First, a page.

According to an eye witness, an assistant janitor at that time, in his prison cell, Kolbe led the prisoners in prayer to Our Lady. Each time the guards checked on him, he was standing or kneeling in the middle of the cell and looking calmly at those who entered. After two weeks of dehydration and starvation, only Kolbe remained alive. “The guards wanted the bunker emptied, so they gave Kolbe a lethal injection of carbolic acid. Kolbe is said to have raised his left arm and calmly waited for the deadly injection. His remains were cremated on 15 August, the feast day of the Assumption of Mary.

 

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CURRENT PLOWSHARE COMMITTEES, COORDINATORS, COALITION-DECEMBER 2016

Action Committees & Coordinators

Carpooling Coordinator: rides to out-of-town demonstrations; contact Herb Beskar, 540-989-6875 or hbeskar@gmail.com.

Death Penalty Committee: death penalty vigils, occasionally other events; contact Gene Edmunds, 540-343-3100 or gene.edmunds@gmail.com or Manuel Dotson, 540-314-3454.

Lobbying Committee: meetings with local politicians about Plowshare concerns; contact Mike Bentley at 540-389-3752 or mbentle1@verizon.net.

Newspaper Coordinator: Virginia Defender & Appalachian Voices newspaper distribution; contact Ben Bristoll, 540-685-7267 or ben@bristoll.com.

Peace Vigil Committee: monthly silent peace vigil; contact Mike Bentley, 540-389-3752 or mbentle1@verizon. net.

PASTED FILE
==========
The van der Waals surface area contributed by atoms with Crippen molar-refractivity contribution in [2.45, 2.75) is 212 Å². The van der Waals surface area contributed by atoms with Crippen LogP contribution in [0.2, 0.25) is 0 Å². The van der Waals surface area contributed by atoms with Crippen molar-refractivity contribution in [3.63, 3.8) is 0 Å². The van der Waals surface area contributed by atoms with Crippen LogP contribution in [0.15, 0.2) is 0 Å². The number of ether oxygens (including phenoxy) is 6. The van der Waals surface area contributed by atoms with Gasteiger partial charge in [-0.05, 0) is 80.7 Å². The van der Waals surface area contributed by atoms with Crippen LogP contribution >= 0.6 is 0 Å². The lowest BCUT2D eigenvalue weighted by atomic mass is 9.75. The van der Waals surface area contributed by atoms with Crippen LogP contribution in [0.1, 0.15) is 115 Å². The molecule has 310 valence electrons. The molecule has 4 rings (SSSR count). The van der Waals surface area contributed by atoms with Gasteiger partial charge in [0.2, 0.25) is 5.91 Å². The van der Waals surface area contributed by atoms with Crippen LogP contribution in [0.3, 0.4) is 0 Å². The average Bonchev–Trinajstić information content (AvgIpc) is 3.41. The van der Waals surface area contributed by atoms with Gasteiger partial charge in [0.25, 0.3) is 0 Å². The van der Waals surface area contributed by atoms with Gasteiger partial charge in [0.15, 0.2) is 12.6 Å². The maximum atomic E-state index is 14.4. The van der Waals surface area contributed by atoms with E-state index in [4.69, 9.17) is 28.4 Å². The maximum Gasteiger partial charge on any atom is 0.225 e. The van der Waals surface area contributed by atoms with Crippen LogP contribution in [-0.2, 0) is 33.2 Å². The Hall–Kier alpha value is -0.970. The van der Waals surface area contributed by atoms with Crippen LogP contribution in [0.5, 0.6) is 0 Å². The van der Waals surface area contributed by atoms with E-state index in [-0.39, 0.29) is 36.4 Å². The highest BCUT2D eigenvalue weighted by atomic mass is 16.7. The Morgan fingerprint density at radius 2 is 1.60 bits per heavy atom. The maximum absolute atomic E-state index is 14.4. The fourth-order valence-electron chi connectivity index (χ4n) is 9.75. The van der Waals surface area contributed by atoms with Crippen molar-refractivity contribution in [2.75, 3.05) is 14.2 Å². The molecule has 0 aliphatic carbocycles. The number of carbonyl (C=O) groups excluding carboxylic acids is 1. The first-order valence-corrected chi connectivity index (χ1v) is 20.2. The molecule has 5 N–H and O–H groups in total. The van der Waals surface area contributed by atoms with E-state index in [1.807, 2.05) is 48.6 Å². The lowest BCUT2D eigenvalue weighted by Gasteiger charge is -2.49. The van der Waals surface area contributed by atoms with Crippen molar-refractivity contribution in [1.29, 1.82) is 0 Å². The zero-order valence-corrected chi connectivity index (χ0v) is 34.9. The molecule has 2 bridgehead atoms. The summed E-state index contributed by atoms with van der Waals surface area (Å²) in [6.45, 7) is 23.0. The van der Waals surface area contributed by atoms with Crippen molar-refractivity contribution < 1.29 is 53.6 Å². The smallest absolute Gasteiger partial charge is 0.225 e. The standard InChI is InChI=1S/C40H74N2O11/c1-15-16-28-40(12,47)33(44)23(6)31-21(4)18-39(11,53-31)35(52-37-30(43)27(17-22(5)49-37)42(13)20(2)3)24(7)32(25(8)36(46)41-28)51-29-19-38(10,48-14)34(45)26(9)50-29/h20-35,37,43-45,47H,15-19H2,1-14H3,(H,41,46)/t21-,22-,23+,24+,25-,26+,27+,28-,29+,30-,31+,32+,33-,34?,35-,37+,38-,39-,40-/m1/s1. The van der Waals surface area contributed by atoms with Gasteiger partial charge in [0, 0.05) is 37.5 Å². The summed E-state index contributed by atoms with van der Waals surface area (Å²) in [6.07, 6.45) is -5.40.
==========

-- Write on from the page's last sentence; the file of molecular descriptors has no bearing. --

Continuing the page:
Program Committee: occasional speakers, workshops, etc.; contact Gary Sandman, 540-989-0393 or plowshare@plowshareva.org.

Public Information Committee: Democracy Now show & valid Citizens Advisory Board on WVTF-FM; contact Mike Bentley, 540-389-3752 or mbentle1@verizon,net.

Infrastructure Committees

Finance Committee: fundraising for Plowshare (grants, contributions, pledges, Kroger cards, merchandise, Google donation, etc); contact Gary Sandman, 540-989-0393 or plowshare@plowshareva.org.

Other: Pastors for Peace visit; Springwood Burial Park clean-up; Witness Against Torture fast; etc.; contact Gary Sandman, 540-989-0393 or plowshare@plowshareva.org.

Outreach Committee: letting people know about Plowshare (quarterly newsletter, email list, Facebook page, website, visits, inquiries, tabling, WVTF-FM announcements, press releases, Virginia People’s Assembly, etc.); contact Gary Sandman, 540-989-0393 or plowshare@plowshareva.org.

Steering Committee: board that oversees Plowshare (also office, interns, new committees and coordinators, etc); contact Manuel Dotson, 540-344-3997.

Volunteers Committee: recruiting and supporting volunteers; contact Gary Sandman, 989-0393 or plowshare@plowshareva.org.